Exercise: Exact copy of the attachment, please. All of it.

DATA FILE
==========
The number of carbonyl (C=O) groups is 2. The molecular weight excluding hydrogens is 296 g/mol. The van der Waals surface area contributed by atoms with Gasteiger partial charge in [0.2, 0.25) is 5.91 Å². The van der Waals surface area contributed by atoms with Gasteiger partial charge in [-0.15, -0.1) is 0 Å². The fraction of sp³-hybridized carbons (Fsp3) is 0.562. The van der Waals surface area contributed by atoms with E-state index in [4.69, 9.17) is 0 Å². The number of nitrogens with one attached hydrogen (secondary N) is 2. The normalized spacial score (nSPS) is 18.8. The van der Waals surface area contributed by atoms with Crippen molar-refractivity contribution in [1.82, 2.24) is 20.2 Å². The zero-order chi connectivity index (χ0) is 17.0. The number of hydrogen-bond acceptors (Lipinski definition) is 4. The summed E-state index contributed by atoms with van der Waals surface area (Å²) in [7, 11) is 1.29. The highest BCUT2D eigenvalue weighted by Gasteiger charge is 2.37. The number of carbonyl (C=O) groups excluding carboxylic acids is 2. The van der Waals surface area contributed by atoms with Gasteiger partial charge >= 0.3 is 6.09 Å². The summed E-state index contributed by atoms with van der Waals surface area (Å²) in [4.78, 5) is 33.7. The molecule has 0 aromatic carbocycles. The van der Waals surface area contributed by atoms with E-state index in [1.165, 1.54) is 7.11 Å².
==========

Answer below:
The number of carbonyl (C=O) groups is 2. The molecular weight excluding hydrogens is 296 g/mol. The van der Waals surface area contributed by atoms with Gasteiger partial charge in [0.2, 0.25) is 5.91 Å². The van der Waals surface area contributed by atoms with Gasteiger partial charge in [-0.15, -0.1) is 0 Å². The fraction of sp³-hybridized carbons (Fsp3) is 0.562. The van der Waals surface area contributed by atoms with E-state index in [4.69, 9.17) is 0 Å². The number of nitrogens with one attached hydrogen (secondary N) is 2. The normalized spacial score (nSPS) is 18.8. The van der Waals surface area contributed by atoms with Crippen molar-refractivity contribution in [1.82, 2.24) is 20.2 Å². The zero-order chi connectivity index (χ0) is 17.0. The number of hydrogen-bond acceptors (Lipinski definition) is 4. The summed E-state index contributed by atoms with van der Waals surface area (Å²) in [7, 11) is 1.29. The highest BCUT2D eigenvalue weighted by Gasteiger charge is 2.37. The number of carbonyl (C=O) groups excluding carboxylic acids is 2. The van der Waals surface area contributed by atoms with Gasteiger partial charge >= 0.3 is 6.09 Å². The summed E-state index contributed by atoms with van der Waals surface area (Å²) in [4.78, 5) is 33.7. The molecule has 0 aromatic carbocycles. The van der Waals surface area contributed by atoms with E-state index in [1.165, 1.54) is 7.11 Å².